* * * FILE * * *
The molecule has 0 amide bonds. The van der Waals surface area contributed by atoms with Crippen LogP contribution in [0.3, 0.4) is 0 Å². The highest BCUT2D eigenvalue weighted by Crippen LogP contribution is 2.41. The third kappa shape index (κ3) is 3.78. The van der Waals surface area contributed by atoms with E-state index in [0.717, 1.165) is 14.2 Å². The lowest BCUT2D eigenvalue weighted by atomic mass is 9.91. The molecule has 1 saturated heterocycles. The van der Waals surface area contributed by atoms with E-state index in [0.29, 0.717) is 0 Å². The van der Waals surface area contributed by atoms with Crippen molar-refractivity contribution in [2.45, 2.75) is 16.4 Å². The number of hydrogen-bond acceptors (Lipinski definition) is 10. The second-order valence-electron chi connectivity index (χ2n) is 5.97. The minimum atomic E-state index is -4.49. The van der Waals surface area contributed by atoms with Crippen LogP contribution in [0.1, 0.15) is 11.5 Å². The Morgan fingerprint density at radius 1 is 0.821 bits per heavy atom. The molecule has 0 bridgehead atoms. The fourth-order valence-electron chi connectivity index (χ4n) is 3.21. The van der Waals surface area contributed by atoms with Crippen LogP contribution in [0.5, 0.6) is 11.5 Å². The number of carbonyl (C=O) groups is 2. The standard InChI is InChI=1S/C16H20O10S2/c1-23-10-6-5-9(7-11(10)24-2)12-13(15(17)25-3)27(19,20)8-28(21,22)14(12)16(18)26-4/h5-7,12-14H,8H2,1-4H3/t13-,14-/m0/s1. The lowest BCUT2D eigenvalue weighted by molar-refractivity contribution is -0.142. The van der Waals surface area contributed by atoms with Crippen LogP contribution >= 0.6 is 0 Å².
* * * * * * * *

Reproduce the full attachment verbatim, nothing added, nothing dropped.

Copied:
The molecule has 0 amide bonds. The van der Waals surface area contributed by atoms with Crippen LogP contribution in [0.3, 0.4) is 0 Å². The highest BCUT2D eigenvalue weighted by Crippen LogP contribution is 2.41. The third kappa shape index (κ3) is 3.78. The van der Waals surface area contributed by atoms with E-state index in [0.717, 1.165) is 14.2 Å². The lowest BCUT2D eigenvalue weighted by atomic mass is 9.91. The molecule has 1 saturated heterocycles. The van der Waals surface area contributed by atoms with E-state index in [0.29, 0.717) is 0 Å². The van der Waals surface area contributed by atoms with Crippen molar-refractivity contribution in [2.45, 2.75) is 16.4 Å². The number of hydrogen-bond acceptors (Lipinski definition) is 10. The second-order valence-electron chi connectivity index (χ2n) is 5.97. The minimum atomic E-state index is -4.49. The van der Waals surface area contributed by atoms with Crippen LogP contribution in [0.1, 0.15) is 11.5 Å². The Morgan fingerprint density at radius 1 is 0.821 bits per heavy atom. The molecule has 0 bridgehead atoms. The fourth-order valence-electron chi connectivity index (χ4n) is 3.21. The van der Waals surface area contributed by atoms with Crippen LogP contribution in [0.5, 0.6) is 11.5 Å². The number of carbonyl (C=O) groups is 2. The standard InChI is InChI=1S/C16H20O10S2/c1-23-10-6-5-9(7-11(10)24-2)12-13(15(17)25-3)27(19,20)8-28(21,22)14(12)16(18)26-4/h5-7,12-14H,8H2,1-4H3/t13-,14-/m0/s1. The lowest BCUT2D eigenvalue weighted by molar-refractivity contribution is -0.142. The van der Waals surface area contributed by atoms with Crippen LogP contribution >= 0.6 is 0 Å².